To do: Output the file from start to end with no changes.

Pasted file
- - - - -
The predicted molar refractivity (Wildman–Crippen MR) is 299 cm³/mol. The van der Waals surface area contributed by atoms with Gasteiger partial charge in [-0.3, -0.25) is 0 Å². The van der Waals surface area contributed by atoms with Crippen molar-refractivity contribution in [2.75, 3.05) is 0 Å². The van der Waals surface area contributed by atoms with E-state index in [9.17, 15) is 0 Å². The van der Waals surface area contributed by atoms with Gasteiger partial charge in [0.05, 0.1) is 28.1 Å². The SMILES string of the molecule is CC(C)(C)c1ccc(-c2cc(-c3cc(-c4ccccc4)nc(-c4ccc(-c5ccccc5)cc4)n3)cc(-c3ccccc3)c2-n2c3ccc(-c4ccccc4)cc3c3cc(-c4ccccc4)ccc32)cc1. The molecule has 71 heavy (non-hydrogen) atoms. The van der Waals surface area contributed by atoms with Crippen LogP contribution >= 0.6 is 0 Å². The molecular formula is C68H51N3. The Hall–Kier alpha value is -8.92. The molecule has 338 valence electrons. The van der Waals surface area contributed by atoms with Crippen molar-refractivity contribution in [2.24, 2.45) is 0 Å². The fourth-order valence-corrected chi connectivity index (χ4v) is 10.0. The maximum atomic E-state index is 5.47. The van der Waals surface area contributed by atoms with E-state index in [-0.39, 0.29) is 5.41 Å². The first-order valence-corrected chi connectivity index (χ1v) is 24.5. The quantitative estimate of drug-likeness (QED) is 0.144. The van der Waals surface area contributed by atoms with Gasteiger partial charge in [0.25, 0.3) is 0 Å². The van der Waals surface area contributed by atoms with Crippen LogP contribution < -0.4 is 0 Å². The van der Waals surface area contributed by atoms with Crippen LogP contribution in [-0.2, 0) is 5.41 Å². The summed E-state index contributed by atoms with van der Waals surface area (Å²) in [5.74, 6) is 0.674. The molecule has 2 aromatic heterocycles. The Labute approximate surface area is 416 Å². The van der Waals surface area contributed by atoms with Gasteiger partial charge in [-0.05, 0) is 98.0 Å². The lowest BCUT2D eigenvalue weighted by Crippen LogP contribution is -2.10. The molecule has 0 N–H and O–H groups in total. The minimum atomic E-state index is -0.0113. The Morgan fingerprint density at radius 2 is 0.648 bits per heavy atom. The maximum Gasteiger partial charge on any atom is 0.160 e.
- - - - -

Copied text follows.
The predicted molar refractivity (Wildman–Crippen MR) is 299 cm³/mol. The van der Waals surface area contributed by atoms with Gasteiger partial charge in [-0.3, -0.25) is 0 Å². The van der Waals surface area contributed by atoms with Crippen molar-refractivity contribution in [2.75, 3.05) is 0 Å². The van der Waals surface area contributed by atoms with E-state index in [9.17, 15) is 0 Å². The van der Waals surface area contributed by atoms with Gasteiger partial charge in [0.05, 0.1) is 28.1 Å². The SMILES string of the molecule is CC(C)(C)c1ccc(-c2cc(-c3cc(-c4ccccc4)nc(-c4ccc(-c5ccccc5)cc4)n3)cc(-c3ccccc3)c2-n2c3ccc(-c4ccccc4)cc3c3cc(-c4ccccc4)ccc32)cc1. The molecule has 71 heavy (non-hydrogen) atoms. The van der Waals surface area contributed by atoms with Crippen LogP contribution >= 0.6 is 0 Å². The molecular formula is C68H51N3. The Hall–Kier alpha value is -8.92. The molecule has 338 valence electrons. The van der Waals surface area contributed by atoms with Crippen molar-refractivity contribution in [2.24, 2.45) is 0 Å². The fourth-order valence-corrected chi connectivity index (χ4v) is 10.0. The maximum atomic E-state index is 5.47. The van der Waals surface area contributed by atoms with E-state index in [-0.39, 0.29) is 5.41 Å². The first-order valence-corrected chi connectivity index (χ1v) is 24.5. The quantitative estimate of drug-likeness (QED) is 0.144. The van der Waals surface area contributed by atoms with Gasteiger partial charge in [0.25, 0.3) is 0 Å². The van der Waals surface area contributed by atoms with Crippen LogP contribution < -0.4 is 0 Å². The van der Waals surface area contributed by atoms with Crippen LogP contribution in [-0.2, 0) is 5.41 Å². The summed E-state index contributed by atoms with van der Waals surface area (Å²) in [5.74, 6) is 0.674. The molecule has 2 aromatic heterocycles. The Labute approximate surface area is 416 Å². The van der Waals surface area contributed by atoms with Gasteiger partial charge in [-0.05, 0) is 98.0 Å². The lowest BCUT2D eigenvalue weighted by Crippen LogP contribution is -2.10. The molecule has 0 N–H and O–H groups in total. The minimum atomic E-state index is -0.0113. The Morgan fingerprint density at radius 2 is 0.648 bits per heavy atom. The maximum Gasteiger partial charge on any atom is 0.160 e.